Facebook, meanwhile, featured this in a recent job ad: “The scope of the Product Operations team is to improve the user experience with our products. The product specialists you would manage collaborate closely on newly released products and features to help project manage the key aspects of the launch. The specialists are also responsible for understanding the quality and user experience for our products globally. In this capacity, your team will partner and integrate closely with Product Managers and Engineering to bring an operational mindset to product development.”
While it’s difficult to locate a clear-cut definition, Product Ops seems to mediate between the product teams, sales and marketing, business stakeholders, and the end user. With an increasing focus on data-driven business, not to mention the sheer volume of product management tools on the market, Product Ops can help to navigate that tricky space between the users, the product, and the business goals—essentially easing the load for existing product teams. Whether you believe in the power of Product Ops or see it as just another industry buzzword, it does highlight the ever evolving and often confusing nature of the UX job market. Product Ops is just one of many UX design jobs you could be doing in 2020 and beyond; as the UX industry matures, new roles and disciplines will continue to emerge.
4. The UX Audit
The business value of good design has garnered much attention in recent years. McKinsey has researched and reported on this extensively, finding that companies that apply design best practices report significantly higher revenue growth than their less design-savvy competitors. Findings like these make it impossible for businesses to ignore the need for good UX, and are driving a key trend for 2020: the UX audit.
UX audits aren’t new per se, but they are in increasing demand. Businesses know that a user-first approach is crucial—whether they’re providing a product, a service, or both—and so they’re turning to the experts—UX designers—to help them level up.
A UX audit evaluates an existing product or service in order to identify design flaws and usability issues. While it’s especially useful for companies who are yet to hire UX professionals, a UX audit can also offer a fresh perspective for those who are perhaps too close to the product to see its flaws. Much like the increasingly popular design thinking workshop, UX audits can be carried out over the course of a few days, culminating in a detailed report complete with actionable recommendations.
The growing demand for UX audits opens up a relatively new niche that will need to be filled. For designers who are keen to carve out a freelance career, UX audits represent another opportunity to offer UX as a service—something that UX influencer Sarah Doody is already doing. What’s more, as design becomes increasingly data-driven, UX audits will prove crucial in measuring product performance and ensuring continuous optimization.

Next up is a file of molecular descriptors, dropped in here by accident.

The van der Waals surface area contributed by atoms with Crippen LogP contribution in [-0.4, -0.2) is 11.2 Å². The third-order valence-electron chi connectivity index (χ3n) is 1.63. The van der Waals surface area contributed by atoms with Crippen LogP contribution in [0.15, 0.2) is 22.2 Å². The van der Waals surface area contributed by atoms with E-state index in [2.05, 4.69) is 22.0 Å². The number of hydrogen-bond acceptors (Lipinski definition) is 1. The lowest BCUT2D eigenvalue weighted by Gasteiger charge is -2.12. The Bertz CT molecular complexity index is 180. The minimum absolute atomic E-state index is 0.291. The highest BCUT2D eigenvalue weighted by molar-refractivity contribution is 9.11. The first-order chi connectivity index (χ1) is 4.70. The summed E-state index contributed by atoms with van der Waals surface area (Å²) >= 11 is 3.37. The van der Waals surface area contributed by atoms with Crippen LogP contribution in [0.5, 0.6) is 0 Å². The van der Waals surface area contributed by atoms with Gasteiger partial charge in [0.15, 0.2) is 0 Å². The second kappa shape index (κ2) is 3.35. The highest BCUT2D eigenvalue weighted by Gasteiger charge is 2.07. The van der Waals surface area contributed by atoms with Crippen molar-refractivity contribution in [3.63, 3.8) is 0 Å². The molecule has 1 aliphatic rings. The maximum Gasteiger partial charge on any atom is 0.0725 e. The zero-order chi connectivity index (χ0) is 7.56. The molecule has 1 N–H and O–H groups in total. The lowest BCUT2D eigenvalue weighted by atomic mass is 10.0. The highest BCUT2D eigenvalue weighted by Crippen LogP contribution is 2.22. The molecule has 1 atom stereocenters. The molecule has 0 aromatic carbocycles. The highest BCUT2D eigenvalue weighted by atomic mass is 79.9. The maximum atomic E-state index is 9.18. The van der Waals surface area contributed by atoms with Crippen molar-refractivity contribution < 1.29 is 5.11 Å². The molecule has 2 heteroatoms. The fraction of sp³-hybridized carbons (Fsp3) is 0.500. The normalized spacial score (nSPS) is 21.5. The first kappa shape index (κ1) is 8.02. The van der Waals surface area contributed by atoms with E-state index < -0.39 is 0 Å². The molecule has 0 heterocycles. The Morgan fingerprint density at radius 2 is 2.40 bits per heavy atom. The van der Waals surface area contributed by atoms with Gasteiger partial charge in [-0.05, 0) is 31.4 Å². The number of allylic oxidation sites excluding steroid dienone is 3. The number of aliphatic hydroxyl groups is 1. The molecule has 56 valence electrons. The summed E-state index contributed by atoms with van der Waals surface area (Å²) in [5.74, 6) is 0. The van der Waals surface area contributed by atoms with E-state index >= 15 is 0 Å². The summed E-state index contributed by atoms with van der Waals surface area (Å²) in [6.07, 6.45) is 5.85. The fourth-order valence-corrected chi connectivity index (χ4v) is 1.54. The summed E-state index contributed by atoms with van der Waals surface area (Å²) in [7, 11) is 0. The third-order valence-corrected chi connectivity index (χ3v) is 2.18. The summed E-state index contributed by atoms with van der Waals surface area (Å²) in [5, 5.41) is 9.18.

5. Voice Technology
Ever since the voice design revolution began, the industry has been striving to make voice technology as human as possible. According to Google: “A long-standing goal of human-computer interaction has been to enable people to have a natural conversation with computers, as they would with each other.”
As the smart speaker market continues to boom, it seems we’re getting closer to this reality than ever before. In 2018, Google announced Google Duplex, a “new technology for conducting natural conversations to carry out ‘real world’ tasks over the phone.” Curious as to what that sounds like? You can listen to Google Duplex booking a hair salon appointment on Google’s AI blog.
Amazon is also pushing for progress towards more human-like conversations with bots, having recently launched Alexa Prize. As part of this multimillion-dollar university challenge to advance human-computer interaction, selected teams are tasked with creating socialbots that can “converse coherently and engagingly with humans on a range of current events and popular topics.”
For many, these advancements represent an exciting step towards the long sought-after pinnacle of voice technology. For some, however, the increasingly human-like nature of voice assistants raises serious concerns. What if voice assistants become so convincing that we no longer realize it’s a robot we’re talking to? And how do we make sure that the lines between genuine human interactions and smart assistants as tools don’t get blurred? Where do we draw the line? When the voice revolution first started, learning how to become a voice designer was a case of adapting the UX process—for example, creating placeonas in addition to personas. As voice technology grows increasingly lifelike, designers will face a new challenge: navigating user discomfort and finding that sweet spot.
As you can see, 2020 brings with it some major challenges and opportunities for UX designers. Are you ready to tackle 2020 head-on? Check out these five ways you can upskill as a UX designer. Not yet part of this exciting industry? Here’s how to become a UX designer in 2020.